At least for me, it’s so obvious. Painfully. - I think it would be better to call it “GPT4-Light”.
– Examples at the end –
It has same issues that GPT3.5 has vs GPT3, where GPT3 was much, MUCH better att following instruction than GPT3.5. While GPT3.5 kept falling into the same paths, so to say. I found GPT3.5 quite useless. It felt more like Ada2 with more data.
I see the same happening with GPT4-Turbo. - I would say that additional data has been used to cover up it’s lower ability.
It’s noticeable in ChatGPT too. It either does’t understand OR ignores much of the conversation. It loses track of the context of the chat. I end up having to rewrite everything to one single prompt.
It’s like a person with more facts, but less ability to constructively use it.
This is me venting. Your opinion might differ.
My opinion is based on minimum 2-5kUSD/month. I’m not claiming I know everything.
I think OpenAI need to be more realistic and/or transparent about new models.
A few examples:
(I know it’s an LLM, but I will write from the perspective that is and an actual AI. I think it’s more useful for others then.)
- If generating text, specifying terminology in the prompt or instructing it about certain patterns is less likely to be followed throughout the entire response by GPT4-Turbo than regular GPT4. Basically, it strays off from instructions quite often.
It’s somewhat fixable with overly assertive and repetitive instructions. I.e. If you ask it to “Do THIS thing” but it doesn’t, it does help to repeat it, especiall adding it as a last part of the prompt. - GPT3.5 had exactly the same behaviour.
I would say that GPT4-Turbo is fine for less specific prompts, while GPT4 is better at following instructions more strict.
- Lightly ignoring instuctions. For any amount of complexity, GPT4-Turbo can often decide on one single thing to focus on in the prompt, if the prompt contains multiple requests.
A real example that I actually can reveal in detail: If I asked it to generate HTML + set specific HTML-tag attributes + set the tone/style/etc for the text data it should contain, it would often partially ignore some of this. If hte HTML became great, the text wouldn’t. With GPT4, I did not experience this problem.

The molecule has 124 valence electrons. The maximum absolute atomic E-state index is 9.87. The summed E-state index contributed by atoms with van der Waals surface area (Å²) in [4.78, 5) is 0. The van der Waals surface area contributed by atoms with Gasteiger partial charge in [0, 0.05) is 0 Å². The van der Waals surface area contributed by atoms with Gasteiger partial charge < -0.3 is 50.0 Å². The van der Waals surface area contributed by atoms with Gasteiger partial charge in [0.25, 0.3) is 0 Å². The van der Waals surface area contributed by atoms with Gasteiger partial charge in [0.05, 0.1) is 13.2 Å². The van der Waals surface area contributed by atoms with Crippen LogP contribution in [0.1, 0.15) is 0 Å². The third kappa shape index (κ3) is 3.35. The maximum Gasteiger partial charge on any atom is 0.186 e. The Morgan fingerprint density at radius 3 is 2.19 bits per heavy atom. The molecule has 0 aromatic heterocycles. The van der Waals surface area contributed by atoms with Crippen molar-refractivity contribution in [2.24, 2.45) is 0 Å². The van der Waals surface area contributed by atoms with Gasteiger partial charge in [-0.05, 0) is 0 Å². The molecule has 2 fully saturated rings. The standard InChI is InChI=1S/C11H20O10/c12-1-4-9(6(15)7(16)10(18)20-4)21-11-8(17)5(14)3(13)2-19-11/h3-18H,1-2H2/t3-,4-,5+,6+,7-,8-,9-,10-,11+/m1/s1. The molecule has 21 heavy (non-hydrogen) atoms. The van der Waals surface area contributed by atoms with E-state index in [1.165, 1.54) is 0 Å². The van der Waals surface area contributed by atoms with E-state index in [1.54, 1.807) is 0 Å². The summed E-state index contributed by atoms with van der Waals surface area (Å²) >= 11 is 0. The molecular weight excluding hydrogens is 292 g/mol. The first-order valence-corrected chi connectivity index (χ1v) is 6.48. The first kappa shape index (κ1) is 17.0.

What you end up doing is having to turn one single prompt to an itterative process. (Which is kind of ok, but keep in mind I am comparing to the GPT4, which is an older model.)
GPT3.5 had the same thing but worse, where basically it would have a hard time following the multiple nuances that the prompt contained. Forget reliably creating HTML and text.
- Translations. GPT4-Turbo is clearly aware of more terminology in non-English, but it often uses it wrong. You can “fix” this but asking it to output it’s path of reasoning. If you do this, it get’s most thigns almost always right.
So I ended with the Catch 22 of either more accurate usage on terminology, or less accurate but wider vocabulary. There is no clear winner between these two.
I think this might be a good indication of what is going it. It’s as if it does not understand itself or has a lesser scope, even intra-generation/completion.
I think it is a lesser scope issue. Or maybe less weight is put on the instructions. The larger context feels more like a vanity-metric.
I made about 15-20 wordpress plugins with GPT4 (I can program, but I am not familiar WP-specific functions etc, so I understand precisely the code it generates.).
GPT4-Turbo is obiously making many more mistakes and “forgets” the context much more. If you ask it to edit existing code that it itself created, GT4-Turbo is much more likely to forget the instructions and choices made before.